The covering of America's largest landfill — east of downtown Los Angeles — is underway.
The Puente Hills landfill took in trash from all over LA County, becoming the go-to repository for most of Los Angeles' garbage. Over its more than 50 years in operation, the landfill grew higher than 500 feet.
It stopped receiving new trash in October, but the old waste will actually stay. All those years' worth of garbage will be covered up and remain underneath the ground.
Now more than ever before, we have the tools to study the mysteries of consciousness. Memory, dreams, the self are now being examined using high-tech brain scans developed by physicists on the cutting edge of their field.
The online magazine Ozy covers people, places and trends on the horizon. Co-founder Carlos Watson joins All Things Considered regularly to tell us about the site's latest feature stories.
This week, Watson talks with host Arun Rath about pay-as-you-go coffee shops popping up around the world that offer a place to work "without any kind of moral shame" or pressure to spend money on coffee and snacks.
They also discuss how the rise of the bioscience sector in Cleveland is revitalizing the city's economy.
In 2009 a gleaming performing arts space opened to great fanfare in downtown Pittsburgh. The distinctive $42 million-dollar building is as long as the block it occupies, and the corner of the building looks like the sail of a ship made in glass and stone.
A 43-year-old, six-time Olympian helped lead Finland to a bronze-medal win over the U.S. men's hockey team on Saturday.
Teemu Selanne scored two of Finland's five goals, shutting out the U.S. team 5-0.
Team USA had hoped to overcome Friday's crushing loss to Canada, which, if won, would have made the U.S. a contender for the gold. Despite playing great hockey the entire tournament, things seemed to fall apart against Canada and later, Finland.
The contrast couldn't have been greater: the protest band Pussy Riot in colorful ski masks and mini dresses, attempting to film a segment for a new video on Sochi's waterfront; and Cossacks in traditional uniform with black sheepskin hats and riding boots, patrolling Sochi streets as part of security for the Olympics.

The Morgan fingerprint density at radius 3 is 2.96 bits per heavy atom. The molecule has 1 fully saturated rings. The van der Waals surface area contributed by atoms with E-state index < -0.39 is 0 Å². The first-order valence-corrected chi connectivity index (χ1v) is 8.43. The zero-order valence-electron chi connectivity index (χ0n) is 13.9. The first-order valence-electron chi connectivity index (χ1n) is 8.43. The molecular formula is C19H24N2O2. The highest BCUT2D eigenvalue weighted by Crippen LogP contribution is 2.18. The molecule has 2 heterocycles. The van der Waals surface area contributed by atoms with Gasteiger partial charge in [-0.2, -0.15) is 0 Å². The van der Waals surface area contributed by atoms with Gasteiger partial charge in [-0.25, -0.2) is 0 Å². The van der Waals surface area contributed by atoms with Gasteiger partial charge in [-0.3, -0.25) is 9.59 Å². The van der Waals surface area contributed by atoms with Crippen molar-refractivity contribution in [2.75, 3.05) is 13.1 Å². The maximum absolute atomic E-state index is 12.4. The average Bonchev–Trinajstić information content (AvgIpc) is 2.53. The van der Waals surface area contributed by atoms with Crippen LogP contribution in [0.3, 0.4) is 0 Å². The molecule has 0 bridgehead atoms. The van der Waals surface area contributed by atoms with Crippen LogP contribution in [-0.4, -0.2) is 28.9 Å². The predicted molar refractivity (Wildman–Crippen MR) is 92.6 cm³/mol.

The Cossacks, trying to enforce a government ban on protests, knocked band member Nadezhda Tolokonnikova to the ground, lashed her with a horse whip, and roughed up other musicians.
Pope Francis and his predecessor, Benedict XVI, appeared together at a ceremony anointing 19 new cardinals in what The Associated Press described as "an unprecedented blending of papacies past, present and future."
In the solemn event, known as a consistory, Francis on Saturday bestowed red hats on his first batch of cardinals.
Sifting through the more than 1,000 annotated playlists, we came up with a few that seem exemplary of the original idea: People telling the stories of their lives — up to this point — through a half-dozen songs.
We were knocked out by the variety of the selections.
Originally published on Sat February 22, 2014 10:41 pm
Events in the Winter Olympics can be highly technical, with arcane rules and specialized equipment that can defy easy explanation. On the question-and-answer site Quora, several interesting topics have come up in recent days, from why athletes use tape on their sleds to how a human can surpass 80 mph on skis.
This is WEEKEND EDITION from NPR News. I'm Scott Simon. After threats that they would not take place, hundreds of South Koreans are traveling to North Korea to meet with relatives six decades after their separation following the Korean War. The reunions went ahead despite tensions caused by the north's nuclear tests and the south's determination to conduct military exercises with the U.S. that begin on Monday.
It was found in Baja California, in the water, scuttling about. It's an isopod — a many legged, many jointed, bottom-crawler, related to prawns and crabs and it happily eats dead things. Scavengers aren't that particular about what's for dinner. When they find it, they eat it.